Body cam footage of Houston police-involved shooting released (GRAPHIC VIDEO)
Multiple videos of the deadly police shooting of Alva Braziel, a 38-year-old African-American man, were posted Thursday on the Houston Police Department’s YouTube page. They included police body cam footage from two responding officers and surveillance video from a convenience store from the July 9 incident in southeast Houston, Texas.
The clip, which lasted more than 18 minutes, opens with surveillance footage from the convenience store. The grainy dark image shows Braziel in the distance falling to the ground 10 seconds after a police car pulls up.
The body cam footage from the responding officers shows the aftermath of the shooting, where the officer goes up to Braziel, covered in a blood stained vest and a gun in his right hand, which is then removed by one of the officers. Viewers can hear Braziel’s labored breathing as police say they called for an ambulance.
In the video, a witnesses can be heard saying just after the shooting, "I know he pulled a gun, man, but come on."
The video is extremely graphic.
Houston police said the officers thought Braziel was flagging them down for assistance and only realized he was armed when they flashed a light on him and he pointed the gun at them.
Associated Press reported that acting police chief Martha Montalvo said that officers followed department policy by not activating their cameras, because they needed to first confront the danger that Braziel posed.
"The two officers viewed the threat to themselves and the public as immediate, stopped their patrol vehicle and exited the vehicle even before it was in park," Montalvo said in a statement. "Once the threat was contained, officers activated their cameras."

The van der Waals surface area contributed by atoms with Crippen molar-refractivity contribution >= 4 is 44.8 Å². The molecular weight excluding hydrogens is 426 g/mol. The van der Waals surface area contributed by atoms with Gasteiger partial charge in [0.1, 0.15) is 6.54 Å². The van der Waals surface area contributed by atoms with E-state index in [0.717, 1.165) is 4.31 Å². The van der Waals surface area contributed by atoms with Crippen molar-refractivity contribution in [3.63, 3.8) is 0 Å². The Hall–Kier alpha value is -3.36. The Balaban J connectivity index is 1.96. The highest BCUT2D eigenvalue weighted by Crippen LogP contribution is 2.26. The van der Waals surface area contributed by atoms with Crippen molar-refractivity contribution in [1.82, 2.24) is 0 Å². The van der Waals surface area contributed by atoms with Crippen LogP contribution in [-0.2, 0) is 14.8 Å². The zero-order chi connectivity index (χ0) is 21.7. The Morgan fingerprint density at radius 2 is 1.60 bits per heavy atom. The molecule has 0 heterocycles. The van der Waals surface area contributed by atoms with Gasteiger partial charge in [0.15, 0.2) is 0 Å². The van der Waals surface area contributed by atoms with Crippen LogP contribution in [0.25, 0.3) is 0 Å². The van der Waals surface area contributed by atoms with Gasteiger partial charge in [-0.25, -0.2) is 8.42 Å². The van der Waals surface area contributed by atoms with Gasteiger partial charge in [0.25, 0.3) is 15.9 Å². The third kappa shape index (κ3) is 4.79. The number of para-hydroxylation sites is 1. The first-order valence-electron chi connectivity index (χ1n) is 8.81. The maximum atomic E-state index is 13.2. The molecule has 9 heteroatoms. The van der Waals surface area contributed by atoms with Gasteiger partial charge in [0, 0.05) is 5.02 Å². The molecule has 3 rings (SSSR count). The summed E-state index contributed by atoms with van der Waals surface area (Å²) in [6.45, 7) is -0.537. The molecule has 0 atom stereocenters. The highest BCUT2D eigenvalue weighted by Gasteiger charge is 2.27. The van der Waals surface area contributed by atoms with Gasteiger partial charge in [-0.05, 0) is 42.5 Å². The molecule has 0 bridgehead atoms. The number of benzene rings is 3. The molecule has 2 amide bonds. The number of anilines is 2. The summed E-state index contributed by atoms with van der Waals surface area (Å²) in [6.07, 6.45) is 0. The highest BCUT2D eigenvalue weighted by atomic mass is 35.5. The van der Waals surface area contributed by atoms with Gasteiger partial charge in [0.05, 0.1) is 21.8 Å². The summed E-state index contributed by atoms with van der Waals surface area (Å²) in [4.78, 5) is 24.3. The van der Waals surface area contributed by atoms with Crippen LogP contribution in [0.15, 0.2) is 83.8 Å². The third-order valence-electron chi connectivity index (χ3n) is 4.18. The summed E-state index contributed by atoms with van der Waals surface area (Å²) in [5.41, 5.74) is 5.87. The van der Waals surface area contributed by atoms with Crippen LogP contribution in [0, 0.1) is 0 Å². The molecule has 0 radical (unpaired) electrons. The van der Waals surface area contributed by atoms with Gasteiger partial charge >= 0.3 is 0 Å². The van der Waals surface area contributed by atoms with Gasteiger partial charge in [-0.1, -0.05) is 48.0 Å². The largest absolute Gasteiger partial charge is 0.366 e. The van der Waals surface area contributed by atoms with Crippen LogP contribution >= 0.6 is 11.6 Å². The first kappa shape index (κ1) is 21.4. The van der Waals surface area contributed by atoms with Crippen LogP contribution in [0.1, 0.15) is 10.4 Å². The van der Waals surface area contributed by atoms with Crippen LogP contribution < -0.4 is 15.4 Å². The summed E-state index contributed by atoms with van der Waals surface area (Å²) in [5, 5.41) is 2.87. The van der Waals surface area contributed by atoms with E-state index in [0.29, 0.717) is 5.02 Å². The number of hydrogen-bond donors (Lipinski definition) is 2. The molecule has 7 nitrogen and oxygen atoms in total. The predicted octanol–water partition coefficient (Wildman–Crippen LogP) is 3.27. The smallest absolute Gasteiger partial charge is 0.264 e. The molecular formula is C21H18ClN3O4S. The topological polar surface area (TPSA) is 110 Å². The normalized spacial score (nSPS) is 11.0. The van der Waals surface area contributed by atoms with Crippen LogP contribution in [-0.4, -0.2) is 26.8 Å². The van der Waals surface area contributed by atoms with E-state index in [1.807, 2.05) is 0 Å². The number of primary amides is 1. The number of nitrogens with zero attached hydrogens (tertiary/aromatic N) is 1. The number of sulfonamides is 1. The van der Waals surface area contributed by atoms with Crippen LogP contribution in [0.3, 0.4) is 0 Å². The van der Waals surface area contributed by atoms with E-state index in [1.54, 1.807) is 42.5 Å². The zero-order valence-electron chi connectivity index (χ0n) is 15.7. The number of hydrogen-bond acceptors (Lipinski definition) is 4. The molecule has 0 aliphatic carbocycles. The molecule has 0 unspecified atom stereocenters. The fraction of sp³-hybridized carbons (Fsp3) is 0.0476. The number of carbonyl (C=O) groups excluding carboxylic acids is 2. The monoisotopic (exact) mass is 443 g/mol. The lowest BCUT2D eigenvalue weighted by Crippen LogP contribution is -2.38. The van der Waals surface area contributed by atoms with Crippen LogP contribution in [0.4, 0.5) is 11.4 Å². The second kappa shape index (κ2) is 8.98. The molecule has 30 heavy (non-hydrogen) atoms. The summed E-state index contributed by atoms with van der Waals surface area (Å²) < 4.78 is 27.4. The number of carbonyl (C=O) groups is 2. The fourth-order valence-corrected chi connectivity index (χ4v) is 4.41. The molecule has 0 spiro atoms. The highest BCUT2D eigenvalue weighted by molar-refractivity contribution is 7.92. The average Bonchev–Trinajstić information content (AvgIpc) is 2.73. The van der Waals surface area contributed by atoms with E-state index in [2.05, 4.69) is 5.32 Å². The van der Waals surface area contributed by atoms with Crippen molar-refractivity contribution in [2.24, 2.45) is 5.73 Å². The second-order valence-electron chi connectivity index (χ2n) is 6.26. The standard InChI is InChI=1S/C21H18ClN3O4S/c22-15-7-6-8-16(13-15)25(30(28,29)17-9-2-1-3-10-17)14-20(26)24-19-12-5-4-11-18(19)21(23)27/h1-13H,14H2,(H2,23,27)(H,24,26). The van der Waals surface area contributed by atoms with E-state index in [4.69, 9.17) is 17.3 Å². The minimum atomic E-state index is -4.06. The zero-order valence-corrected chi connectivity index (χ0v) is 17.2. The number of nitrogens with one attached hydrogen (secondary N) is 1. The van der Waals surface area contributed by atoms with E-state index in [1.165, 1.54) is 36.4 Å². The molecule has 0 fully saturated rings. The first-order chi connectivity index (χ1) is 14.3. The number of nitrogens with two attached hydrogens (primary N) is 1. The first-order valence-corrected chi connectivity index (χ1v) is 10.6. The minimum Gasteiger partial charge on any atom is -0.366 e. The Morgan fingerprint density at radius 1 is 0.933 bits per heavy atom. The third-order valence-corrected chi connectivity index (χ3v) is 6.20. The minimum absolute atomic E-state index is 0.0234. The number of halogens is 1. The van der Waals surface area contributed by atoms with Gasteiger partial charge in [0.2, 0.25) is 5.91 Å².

Houston Mayor Sylvester Turner said during a news conference on Thursday afternoon that the footage was being released to dispel claims on social media that Braziel was unarmed.
“I don’t want a single police officer shot at and hurt based on erroneous information,” Turner said. “The community and police must work hand-in-hand. We both need each other.”
Turner said that normally under state law, police video is not released until after both criminal and administrative investigations are completed. He said the deadly shootings of five officers in Dallas, Texas, and three officers in Baton Rouge, Louisiana, have created tense relations and that releasing the footage was “in everyone’s best interest.”
"The reality is that this was not a case of an unarmed person being shot by police," he said.
Community activists and civil rights groups had been petitioning for the release of the video footage from the shooting. They said the Houston Police Department has a history of stating that every police shooting was justified in the past 11 years.
Braziel's wife, Nikita, viewed the footage before it was released to the public.
“They say he waved it at them. He didn’t wave no gun at them. You can hear the people on the side say, ‘Why is you shooting him down like that?” and then you can hear the law come back to his truck and say, ‘(Expletive).’ They (Expletive) up,” Nikita said, according to KPRC.
Nikita said the video does not show her husband point a gun at the officers. She said people will be outraged.
“It was hard to watch. I just wanted to see where he pointed the gun at them. That was not shown. What was showed was where they gunned him down,” she said.